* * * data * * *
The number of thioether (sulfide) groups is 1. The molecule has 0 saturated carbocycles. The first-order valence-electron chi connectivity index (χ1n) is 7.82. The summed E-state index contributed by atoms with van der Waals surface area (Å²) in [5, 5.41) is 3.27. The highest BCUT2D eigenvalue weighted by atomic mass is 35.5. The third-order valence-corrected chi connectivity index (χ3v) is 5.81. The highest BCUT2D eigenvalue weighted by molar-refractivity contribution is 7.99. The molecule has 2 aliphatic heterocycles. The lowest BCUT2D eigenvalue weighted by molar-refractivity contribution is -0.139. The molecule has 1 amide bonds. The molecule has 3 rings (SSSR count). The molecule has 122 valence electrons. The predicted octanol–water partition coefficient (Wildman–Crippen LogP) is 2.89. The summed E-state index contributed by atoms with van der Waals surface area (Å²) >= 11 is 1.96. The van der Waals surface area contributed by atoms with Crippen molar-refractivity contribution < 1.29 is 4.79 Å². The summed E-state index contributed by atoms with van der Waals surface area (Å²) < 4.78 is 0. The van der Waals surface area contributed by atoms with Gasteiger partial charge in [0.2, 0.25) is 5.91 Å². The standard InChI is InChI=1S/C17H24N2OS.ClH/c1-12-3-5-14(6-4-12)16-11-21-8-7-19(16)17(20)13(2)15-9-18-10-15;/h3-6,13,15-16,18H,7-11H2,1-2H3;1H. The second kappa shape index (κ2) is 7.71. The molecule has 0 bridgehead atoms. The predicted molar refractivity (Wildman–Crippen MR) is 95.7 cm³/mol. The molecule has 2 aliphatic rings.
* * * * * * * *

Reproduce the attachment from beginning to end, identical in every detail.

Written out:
The number of thioether (sulfide) groups is 1. The molecule has 0 saturated carbocycles. The first-order valence-electron chi connectivity index (χ1n) is 7.82. The summed E-state index contributed by atoms with van der Waals surface area (Å²) in [5, 5.41) is 3.27. The highest BCUT2D eigenvalue weighted by atomic mass is 35.5. The third-order valence-corrected chi connectivity index (χ3v) is 5.81. The highest BCUT2D eigenvalue weighted by molar-refractivity contribution is 7.99. The molecule has 2 aliphatic heterocycles. The lowest BCUT2D eigenvalue weighted by molar-refractivity contribution is -0.139. The molecule has 1 amide bonds. The molecule has 3 rings (SSSR count). The molecule has 122 valence electrons. The predicted octanol–water partition coefficient (Wildman–Crippen LogP) is 2.89. The summed E-state index contributed by atoms with van der Waals surface area (Å²) >= 11 is 1.96. The van der Waals surface area contributed by atoms with Crippen molar-refractivity contribution < 1.29 is 4.79 Å². The summed E-state index contributed by atoms with van der Waals surface area (Å²) < 4.78 is 0. The van der Waals surface area contributed by atoms with Gasteiger partial charge in [0.2, 0.25) is 5.91 Å². The standard InChI is InChI=1S/C17H24N2OS.ClH/c1-12-3-5-14(6-4-12)16-11-21-8-7-19(16)17(20)13(2)15-9-18-10-15;/h3-6,13,15-16,18H,7-11H2,1-2H3;1H. The second kappa shape index (κ2) is 7.71. The molecule has 0 bridgehead atoms. The predicted molar refractivity (Wildman–Crippen MR) is 95.7 cm³/mol. The molecule has 2 aliphatic rings.